Evaluating a Novel Cognitive Behaviour Therapy Intervention for Sexuality Changes After Traumatic Brain Injury

Jennie Ponsford, Monash University, Melbourne, Australia
Elinor Fraser, Monash University, Melbourne, Australia
Marina Downing, Monash University, Melbourne, Australia


More than half of adults with traumatic brain injury (TBI) report sexual dysfunction and/or poor sexual wellbeing post-injury. Despite widespread awareness that sexuality changes persist long term, no evidence-based interventions exist to promote positive sexual adjustment after TBI. Using both quantitative and qualitative methods, this study aimed to evaluate the efficacy, feasibility, adherence, and acceptability of CBT-SWELL, a novel, individualised Cognitive Behavioural Therapy treatment for Sexual-WELLbeing after TBI.

Participants and Methods:

A nonconcurrent multiple baseline single-case experimental design with an 8-week follow-up phase and randomisation to multiple baseline lengths was repeated across nine participants (5 female) with moderate to severe TBI (mean age=40.44-years (SD=14.15), mean PTA=34.50-days (SD=29.25), mean time post-injury=7.92-years (SD=11.09)). The primary outcome measure was a rating scale measuring participants' subjective satisfaction with their sexuality completed three times weekly. Secondary outcome measures of mood, self-esteem, social participation, and functional goal attainment were also completed at three time points (pre-treatment, post-treatment, follow-up). Offered to both individuals and couples, CBT-SWELL comprised eight weekly, individual sessions and one booster session with a clinical psychologist. The CBT-SWELL treatment guide was organised into 12 modules with accompanying handouts. The overarching aims of CBT-SWELL were to (1) foster shifts in cognition and/or behaviour that allow individuals/couples to feel more in control of their sexuality, (2) improve satisfaction with sexuality in the individual with TBI, and (3) help individuals with TBI accept and manage changes in sexuality.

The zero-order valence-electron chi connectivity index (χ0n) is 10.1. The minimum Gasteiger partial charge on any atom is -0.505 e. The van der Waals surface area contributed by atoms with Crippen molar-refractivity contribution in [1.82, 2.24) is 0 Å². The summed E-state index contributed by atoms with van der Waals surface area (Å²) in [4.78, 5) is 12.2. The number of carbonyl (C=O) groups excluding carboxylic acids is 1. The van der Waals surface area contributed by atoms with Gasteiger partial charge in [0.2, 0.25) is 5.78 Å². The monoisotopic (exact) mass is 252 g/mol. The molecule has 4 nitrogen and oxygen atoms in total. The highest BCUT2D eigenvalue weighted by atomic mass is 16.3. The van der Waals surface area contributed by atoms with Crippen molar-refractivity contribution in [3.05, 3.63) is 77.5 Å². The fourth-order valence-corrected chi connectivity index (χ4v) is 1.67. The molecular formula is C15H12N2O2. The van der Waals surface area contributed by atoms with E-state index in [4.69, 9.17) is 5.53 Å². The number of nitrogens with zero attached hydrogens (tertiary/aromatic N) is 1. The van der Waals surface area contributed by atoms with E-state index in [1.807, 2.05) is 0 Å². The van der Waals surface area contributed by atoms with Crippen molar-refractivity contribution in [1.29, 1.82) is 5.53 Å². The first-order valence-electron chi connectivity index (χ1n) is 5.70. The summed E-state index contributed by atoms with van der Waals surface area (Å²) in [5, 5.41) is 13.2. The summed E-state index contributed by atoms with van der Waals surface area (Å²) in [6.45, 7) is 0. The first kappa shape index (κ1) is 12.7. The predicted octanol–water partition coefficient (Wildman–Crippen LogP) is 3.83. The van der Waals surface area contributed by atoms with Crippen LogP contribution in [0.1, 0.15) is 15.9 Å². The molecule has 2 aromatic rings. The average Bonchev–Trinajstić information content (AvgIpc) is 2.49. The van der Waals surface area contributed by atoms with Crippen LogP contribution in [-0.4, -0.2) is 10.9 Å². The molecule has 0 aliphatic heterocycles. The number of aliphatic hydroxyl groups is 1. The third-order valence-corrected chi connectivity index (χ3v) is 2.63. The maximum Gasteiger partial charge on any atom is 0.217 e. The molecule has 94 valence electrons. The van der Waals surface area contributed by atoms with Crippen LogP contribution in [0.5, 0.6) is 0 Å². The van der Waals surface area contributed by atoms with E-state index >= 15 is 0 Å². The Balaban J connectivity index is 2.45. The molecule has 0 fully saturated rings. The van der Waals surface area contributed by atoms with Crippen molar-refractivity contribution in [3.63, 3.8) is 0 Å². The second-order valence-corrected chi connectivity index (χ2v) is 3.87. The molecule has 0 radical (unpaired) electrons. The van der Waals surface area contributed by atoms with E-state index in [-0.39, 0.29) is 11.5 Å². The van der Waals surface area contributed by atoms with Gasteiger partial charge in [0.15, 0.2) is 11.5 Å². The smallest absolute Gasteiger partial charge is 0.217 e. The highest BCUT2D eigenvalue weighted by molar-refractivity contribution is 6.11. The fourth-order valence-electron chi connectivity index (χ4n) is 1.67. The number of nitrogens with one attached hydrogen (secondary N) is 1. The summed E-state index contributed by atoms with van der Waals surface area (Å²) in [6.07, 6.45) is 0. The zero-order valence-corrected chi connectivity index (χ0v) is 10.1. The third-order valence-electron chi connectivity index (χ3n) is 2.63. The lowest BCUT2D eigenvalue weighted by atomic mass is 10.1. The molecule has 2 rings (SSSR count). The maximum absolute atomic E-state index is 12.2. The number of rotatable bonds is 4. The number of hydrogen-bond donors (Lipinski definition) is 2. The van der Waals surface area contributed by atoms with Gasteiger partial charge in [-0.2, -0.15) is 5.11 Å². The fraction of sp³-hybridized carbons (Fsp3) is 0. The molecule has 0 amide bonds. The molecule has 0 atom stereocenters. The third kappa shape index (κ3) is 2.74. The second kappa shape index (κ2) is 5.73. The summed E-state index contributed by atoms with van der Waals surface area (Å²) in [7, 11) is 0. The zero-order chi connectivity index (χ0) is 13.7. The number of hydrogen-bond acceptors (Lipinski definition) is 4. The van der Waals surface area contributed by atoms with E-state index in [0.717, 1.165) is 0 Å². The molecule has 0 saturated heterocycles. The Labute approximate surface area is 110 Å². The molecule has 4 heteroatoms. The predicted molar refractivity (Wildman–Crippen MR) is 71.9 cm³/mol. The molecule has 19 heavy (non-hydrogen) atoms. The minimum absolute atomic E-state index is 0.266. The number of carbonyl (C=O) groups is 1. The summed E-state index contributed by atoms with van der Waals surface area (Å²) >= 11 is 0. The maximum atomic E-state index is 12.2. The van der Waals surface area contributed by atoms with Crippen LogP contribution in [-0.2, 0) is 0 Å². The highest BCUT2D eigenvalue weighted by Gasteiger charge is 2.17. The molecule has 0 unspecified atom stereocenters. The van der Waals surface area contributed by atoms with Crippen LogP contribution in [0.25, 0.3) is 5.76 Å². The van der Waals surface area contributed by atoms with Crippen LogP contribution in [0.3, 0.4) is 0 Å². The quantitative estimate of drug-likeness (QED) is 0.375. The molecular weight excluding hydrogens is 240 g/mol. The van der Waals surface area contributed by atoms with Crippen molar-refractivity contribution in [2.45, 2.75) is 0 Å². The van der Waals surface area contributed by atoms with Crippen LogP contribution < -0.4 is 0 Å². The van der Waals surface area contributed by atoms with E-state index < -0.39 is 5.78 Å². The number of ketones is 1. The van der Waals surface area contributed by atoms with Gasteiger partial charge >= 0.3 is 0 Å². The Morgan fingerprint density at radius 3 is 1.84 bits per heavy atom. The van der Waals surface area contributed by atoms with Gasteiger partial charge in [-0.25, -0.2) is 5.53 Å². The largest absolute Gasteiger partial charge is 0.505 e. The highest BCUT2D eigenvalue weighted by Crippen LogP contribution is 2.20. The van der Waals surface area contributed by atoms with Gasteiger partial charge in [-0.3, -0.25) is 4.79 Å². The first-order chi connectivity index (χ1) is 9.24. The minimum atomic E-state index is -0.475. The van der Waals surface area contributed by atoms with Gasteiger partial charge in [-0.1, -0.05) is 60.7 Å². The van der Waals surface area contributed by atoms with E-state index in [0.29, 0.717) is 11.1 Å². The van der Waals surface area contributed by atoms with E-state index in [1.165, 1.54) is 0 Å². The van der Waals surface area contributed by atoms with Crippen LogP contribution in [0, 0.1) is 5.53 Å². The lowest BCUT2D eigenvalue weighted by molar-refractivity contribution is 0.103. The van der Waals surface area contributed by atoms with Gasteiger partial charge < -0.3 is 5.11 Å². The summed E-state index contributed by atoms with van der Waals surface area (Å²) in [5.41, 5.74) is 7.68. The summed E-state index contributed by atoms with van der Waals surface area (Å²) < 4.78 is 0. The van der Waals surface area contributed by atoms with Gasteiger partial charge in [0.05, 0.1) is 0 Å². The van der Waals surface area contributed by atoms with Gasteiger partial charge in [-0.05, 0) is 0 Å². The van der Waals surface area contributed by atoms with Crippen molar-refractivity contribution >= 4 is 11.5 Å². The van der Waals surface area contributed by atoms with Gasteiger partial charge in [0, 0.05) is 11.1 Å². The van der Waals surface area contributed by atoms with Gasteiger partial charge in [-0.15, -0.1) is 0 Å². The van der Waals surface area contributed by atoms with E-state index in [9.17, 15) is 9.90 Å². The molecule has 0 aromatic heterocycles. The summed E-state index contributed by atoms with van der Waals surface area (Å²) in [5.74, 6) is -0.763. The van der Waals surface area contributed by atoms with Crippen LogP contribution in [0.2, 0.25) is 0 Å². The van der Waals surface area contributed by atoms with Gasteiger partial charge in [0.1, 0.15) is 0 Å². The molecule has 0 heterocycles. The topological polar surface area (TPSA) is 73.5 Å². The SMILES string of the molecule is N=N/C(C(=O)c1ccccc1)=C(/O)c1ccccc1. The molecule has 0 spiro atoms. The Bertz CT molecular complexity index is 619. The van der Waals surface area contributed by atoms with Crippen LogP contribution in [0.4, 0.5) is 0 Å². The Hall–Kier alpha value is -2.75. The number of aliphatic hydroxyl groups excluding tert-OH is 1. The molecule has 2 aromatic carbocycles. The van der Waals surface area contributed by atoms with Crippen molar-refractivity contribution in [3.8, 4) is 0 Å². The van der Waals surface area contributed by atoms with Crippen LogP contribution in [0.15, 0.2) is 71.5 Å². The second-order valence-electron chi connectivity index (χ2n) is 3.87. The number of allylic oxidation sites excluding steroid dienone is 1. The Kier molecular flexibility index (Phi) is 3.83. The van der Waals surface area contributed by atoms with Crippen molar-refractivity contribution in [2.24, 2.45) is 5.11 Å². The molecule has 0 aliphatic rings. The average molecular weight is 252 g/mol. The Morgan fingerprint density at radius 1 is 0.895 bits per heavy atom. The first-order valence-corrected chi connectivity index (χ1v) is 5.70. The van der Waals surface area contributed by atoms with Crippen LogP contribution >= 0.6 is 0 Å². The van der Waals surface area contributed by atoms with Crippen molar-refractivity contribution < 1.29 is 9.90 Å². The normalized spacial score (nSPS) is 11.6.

Quantitative results provided preliminary support for the efficacy of CBT-SWELL, with 8/9 participants showing significantly improved sexuality satisfaction either during treatment, or shortly thereafter, with improved sexuality satisfaction maintained at follow up. All participants demonstrated clinically significant improvement in at least one goal. Adequate treatment adherence and good feasibility were also shown. Qualitatively, participants experienced multiple benefits from the treatment, with high levels of enjoyment, satisfaction, and acceptability reported.


The results offer preliminary evidence of efficacy for CBT-SWELL in treating complex and diverse sexuality problems after TBI, with larger trials warranted. The unique participant perspectives illustrated in this research not only provide valuable insight into the experience of the intervention but offer important considerations for future research.

Category: Acquired Brain Injury (TBI/Cerebrovascular Injury and Disease - Adult)

Keyword 1: traumatic brain injury
Keyword 2: treatment outcome